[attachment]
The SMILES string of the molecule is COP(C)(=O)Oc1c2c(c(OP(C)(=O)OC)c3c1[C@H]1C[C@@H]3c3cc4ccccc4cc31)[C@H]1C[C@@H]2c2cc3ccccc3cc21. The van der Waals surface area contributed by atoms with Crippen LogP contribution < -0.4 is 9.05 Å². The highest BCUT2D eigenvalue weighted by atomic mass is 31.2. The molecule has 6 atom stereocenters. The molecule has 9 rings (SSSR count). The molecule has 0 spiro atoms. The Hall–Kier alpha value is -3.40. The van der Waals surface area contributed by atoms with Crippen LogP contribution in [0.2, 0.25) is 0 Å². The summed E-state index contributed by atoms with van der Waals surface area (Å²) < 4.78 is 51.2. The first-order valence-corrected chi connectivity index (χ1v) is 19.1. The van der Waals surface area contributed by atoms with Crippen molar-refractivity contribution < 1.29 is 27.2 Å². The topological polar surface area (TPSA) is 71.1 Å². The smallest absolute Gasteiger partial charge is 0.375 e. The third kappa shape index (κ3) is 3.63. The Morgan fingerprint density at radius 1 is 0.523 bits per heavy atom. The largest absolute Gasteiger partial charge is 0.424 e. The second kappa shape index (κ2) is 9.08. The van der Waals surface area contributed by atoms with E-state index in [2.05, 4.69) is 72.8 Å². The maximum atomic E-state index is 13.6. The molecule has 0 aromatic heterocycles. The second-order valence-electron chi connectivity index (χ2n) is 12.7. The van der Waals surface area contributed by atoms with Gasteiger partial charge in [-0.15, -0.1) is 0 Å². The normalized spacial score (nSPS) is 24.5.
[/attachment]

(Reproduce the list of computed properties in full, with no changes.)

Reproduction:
The SMILES string of the molecule is COP(C)(=O)Oc1c2c(c(OP(C)(=O)OC)c3c1[C@H]1C[C@@H]3c3cc4ccccc4cc31)[C@H]1C[C@@H]2c2cc3ccccc3cc21. The van der Waals surface area contributed by atoms with Crippen LogP contribution < -0.4 is 9.05 Å². The highest BCUT2D eigenvalue weighted by atomic mass is 31.2. The molecule has 6 atom stereocenters. The molecule has 9 rings (SSSR count). The molecule has 0 spiro atoms. The Hall–Kier alpha value is -3.40. The van der Waals surface area contributed by atoms with Crippen LogP contribution in [0.2, 0.25) is 0 Å². The summed E-state index contributed by atoms with van der Waals surface area (Å²) < 4.78 is 51.2. The first-order valence-corrected chi connectivity index (χ1v) is 19.1. The van der Waals surface area contributed by atoms with Crippen molar-refractivity contribution < 1.29 is 27.2 Å². The topological polar surface area (TPSA) is 71.1 Å². The smallest absolute Gasteiger partial charge is 0.375 e. The third kappa shape index (κ3) is 3.63. The Morgan fingerprint density at radius 1 is 0.523 bits per heavy atom. The largest absolute Gasteiger partial charge is 0.424 e. The second kappa shape index (κ2) is 9.08. The van der Waals surface area contributed by atoms with E-state index in [2.05, 4.69) is 72.8 Å². The maximum atomic E-state index is 13.6. The molecule has 0 aromatic heterocycles. The second-order valence-electron chi connectivity index (χ2n) is 12.7. The van der Waals surface area contributed by atoms with Gasteiger partial charge in [-0.15, -0.1) is 0 Å². The normalized spacial score (nSPS) is 24.5.